11. Personal reading- “the reader is himself or herself in the predicament the text addresses. So faithful readings are habitually humble, expectant, open, and hungry and thirsty to encounter the Living God. Even the “professional” reader and teacher of the Bible must remain forever an “amateur” too …”

  12. Mystical reading- we must “…develop the habit of mystical openness, receptivity not only to understanding from the text but to enlightenment from the Holy Spirit, not only to interpretation but to revelation, not only to intelligent engagement with the text but also to personal abduction by its message.”


Finally McLaren points to one further reading, and makes clear that he believes this one to be the most controversial of his readings.

It is the one that might make people worry about the undermining of Biblical authority

Christo-focal reading

McLaren proposes that we no longer approach the Bible as a collection of words of equal weight- but rather that we approach all other words through those of Jesus.

He suggests we need to leave behind three old ways of reading the Bible that have perhaps dominated-

  1. Flat reading- where we see all Jesus’ life and words pressed down and flattened to the same level as those of Abraham, Moses,David, Isaiah, Paul, and Jude. This results in the raising of the Bible above Christ- which is a kind of idolatry. For example, it might be biblical to commit genocide by quoting Deuteronomy 7, but one could never claim it is Christ-like.
  2. Descending reading- where we start with an ideal state in Genesis, and then it all goes wrong, leading to a time when God is going to destroy everything, and Jesus is but a lifeboat for a few. Or the other decent comes from the fall too- “the problem is sin and the solution is law-keeping, with sacrifice-making as a back-up plan. The rest of the story descends from this high point, so that the life and ministry of Jesus have value to the degree that they solve the problem.”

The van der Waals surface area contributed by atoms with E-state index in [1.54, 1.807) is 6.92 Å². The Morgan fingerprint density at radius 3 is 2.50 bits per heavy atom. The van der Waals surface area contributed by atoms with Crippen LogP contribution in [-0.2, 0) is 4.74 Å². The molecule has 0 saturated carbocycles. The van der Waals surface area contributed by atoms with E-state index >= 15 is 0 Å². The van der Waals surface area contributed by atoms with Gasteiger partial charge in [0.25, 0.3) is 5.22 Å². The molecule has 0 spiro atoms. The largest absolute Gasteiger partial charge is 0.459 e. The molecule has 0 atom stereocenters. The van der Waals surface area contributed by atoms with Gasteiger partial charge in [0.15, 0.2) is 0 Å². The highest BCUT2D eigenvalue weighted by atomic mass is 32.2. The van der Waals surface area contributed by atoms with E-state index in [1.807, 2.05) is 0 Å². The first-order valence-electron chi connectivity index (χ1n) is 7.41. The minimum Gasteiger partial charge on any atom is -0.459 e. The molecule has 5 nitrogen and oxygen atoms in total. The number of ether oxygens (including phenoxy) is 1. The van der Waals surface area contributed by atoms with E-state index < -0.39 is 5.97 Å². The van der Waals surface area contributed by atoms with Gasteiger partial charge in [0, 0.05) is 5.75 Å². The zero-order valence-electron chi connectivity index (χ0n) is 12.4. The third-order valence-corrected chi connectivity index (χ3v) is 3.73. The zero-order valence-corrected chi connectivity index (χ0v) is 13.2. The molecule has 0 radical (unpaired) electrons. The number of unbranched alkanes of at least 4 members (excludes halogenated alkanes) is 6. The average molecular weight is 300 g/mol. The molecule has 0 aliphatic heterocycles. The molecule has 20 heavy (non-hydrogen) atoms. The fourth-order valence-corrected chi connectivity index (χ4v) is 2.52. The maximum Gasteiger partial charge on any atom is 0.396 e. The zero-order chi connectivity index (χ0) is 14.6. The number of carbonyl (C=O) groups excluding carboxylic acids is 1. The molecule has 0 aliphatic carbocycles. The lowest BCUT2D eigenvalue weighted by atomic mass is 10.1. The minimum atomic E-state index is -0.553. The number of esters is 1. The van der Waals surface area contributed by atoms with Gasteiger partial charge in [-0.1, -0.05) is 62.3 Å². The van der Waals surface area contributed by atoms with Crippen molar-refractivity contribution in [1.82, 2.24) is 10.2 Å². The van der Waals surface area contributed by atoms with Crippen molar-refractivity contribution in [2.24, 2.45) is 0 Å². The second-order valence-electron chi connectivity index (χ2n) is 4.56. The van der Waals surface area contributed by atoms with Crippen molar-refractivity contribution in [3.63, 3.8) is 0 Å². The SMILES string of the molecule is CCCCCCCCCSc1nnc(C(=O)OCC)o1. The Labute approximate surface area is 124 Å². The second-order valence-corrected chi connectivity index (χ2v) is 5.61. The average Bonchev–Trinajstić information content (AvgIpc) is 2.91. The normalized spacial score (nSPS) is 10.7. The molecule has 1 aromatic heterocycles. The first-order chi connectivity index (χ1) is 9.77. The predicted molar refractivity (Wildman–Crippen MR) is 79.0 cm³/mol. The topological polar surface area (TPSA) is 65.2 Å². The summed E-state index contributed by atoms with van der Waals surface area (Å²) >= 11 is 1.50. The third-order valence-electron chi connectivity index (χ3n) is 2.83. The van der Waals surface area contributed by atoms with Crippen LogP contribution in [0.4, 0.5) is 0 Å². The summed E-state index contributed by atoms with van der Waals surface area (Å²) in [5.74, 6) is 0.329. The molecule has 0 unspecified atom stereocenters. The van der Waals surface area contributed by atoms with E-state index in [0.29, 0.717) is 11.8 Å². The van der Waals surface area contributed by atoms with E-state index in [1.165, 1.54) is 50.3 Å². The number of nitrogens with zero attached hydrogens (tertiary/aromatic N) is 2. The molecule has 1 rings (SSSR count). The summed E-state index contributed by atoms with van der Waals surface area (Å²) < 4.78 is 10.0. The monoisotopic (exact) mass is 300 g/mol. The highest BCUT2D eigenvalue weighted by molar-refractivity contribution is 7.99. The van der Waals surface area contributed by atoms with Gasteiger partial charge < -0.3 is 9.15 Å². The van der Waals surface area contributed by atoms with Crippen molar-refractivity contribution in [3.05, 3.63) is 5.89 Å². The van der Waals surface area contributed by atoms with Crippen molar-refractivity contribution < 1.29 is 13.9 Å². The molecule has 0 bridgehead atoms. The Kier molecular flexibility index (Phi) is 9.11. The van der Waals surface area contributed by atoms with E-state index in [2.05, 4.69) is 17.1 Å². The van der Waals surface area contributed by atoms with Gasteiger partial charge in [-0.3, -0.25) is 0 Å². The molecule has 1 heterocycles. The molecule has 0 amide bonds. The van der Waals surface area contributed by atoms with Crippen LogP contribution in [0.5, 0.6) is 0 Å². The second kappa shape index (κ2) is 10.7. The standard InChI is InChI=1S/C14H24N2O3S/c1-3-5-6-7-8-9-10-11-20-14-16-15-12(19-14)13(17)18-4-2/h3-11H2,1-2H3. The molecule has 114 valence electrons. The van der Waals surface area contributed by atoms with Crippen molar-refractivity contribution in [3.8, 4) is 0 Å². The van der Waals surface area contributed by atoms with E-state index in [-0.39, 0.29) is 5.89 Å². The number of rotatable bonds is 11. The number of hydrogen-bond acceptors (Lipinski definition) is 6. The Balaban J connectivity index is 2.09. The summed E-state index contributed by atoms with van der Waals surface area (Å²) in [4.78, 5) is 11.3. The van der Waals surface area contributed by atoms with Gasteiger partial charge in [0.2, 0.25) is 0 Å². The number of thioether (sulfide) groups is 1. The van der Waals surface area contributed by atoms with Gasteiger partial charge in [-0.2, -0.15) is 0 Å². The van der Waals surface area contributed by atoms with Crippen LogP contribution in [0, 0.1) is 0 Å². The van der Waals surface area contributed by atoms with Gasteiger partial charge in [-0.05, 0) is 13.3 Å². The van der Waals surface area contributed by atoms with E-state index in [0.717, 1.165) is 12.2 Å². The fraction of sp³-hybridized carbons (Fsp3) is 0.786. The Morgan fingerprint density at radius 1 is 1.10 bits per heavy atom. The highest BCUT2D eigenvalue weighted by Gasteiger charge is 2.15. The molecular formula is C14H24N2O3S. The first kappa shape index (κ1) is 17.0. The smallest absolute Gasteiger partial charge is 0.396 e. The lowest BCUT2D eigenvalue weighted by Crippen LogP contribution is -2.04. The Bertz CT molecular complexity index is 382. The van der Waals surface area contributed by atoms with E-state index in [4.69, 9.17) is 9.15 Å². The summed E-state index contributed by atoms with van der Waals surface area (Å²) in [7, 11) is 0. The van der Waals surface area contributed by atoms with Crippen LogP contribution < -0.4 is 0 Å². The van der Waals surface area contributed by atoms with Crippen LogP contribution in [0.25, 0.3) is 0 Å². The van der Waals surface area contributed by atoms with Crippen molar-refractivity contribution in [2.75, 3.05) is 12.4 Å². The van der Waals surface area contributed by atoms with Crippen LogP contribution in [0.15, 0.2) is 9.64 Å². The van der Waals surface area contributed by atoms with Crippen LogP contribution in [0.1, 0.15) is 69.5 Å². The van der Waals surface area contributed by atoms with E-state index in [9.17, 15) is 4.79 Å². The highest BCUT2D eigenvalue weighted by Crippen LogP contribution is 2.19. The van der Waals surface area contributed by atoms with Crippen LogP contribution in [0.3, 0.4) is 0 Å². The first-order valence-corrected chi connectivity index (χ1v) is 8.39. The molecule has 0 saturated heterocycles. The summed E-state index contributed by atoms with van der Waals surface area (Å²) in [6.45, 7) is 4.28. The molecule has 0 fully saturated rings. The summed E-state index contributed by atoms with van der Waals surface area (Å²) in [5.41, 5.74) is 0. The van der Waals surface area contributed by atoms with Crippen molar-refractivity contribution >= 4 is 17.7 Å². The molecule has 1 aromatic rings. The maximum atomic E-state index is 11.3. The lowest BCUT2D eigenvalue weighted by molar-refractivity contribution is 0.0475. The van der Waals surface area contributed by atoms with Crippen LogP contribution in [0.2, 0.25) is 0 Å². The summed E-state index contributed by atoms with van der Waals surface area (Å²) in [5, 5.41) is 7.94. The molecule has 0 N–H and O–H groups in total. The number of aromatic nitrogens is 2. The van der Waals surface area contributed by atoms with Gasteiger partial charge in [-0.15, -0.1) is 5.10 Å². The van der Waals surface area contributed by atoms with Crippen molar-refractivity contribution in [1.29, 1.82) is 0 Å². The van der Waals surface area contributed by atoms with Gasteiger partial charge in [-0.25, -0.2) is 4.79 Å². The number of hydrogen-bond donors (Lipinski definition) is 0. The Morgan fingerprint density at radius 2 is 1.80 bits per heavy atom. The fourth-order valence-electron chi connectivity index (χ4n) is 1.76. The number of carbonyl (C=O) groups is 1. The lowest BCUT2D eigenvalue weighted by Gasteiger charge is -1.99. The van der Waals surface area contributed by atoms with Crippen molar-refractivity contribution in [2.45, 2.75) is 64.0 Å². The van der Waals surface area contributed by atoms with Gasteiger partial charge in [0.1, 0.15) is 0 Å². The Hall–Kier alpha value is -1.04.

3. Ascending reading- “Moses’ teaching was good, David’s perspectives were better, Isaiah rosehigher still, John the Baptist ascended even higher, and Jesus was really wonderful andunique, but the crowning revelation comes with Paul and his writings.”

What McLaren proposes is something more radical- “When Jesus is the focal point of the story, he is the climax, the hero, the summit, the surprise, the shock, the revelation that gives all that precedes and all that follows profound and ultimate meaning. If we follow this approach, we’ll speak less about the Bible as the supreme Word of God and more about Jesus as the supreme Word of God. We’ll let the person of Jesus –including and integrating his birth, life, teachings, miracles, death, resurrection, abiding presence, and ongoing mission through the Holy Spirit – become the light in which all interpretations are evaluated, the key in which all interpretations are played, the leader behind which all interpretations arrange themselves as followers, and the meaning in which all interpretations have meaning.”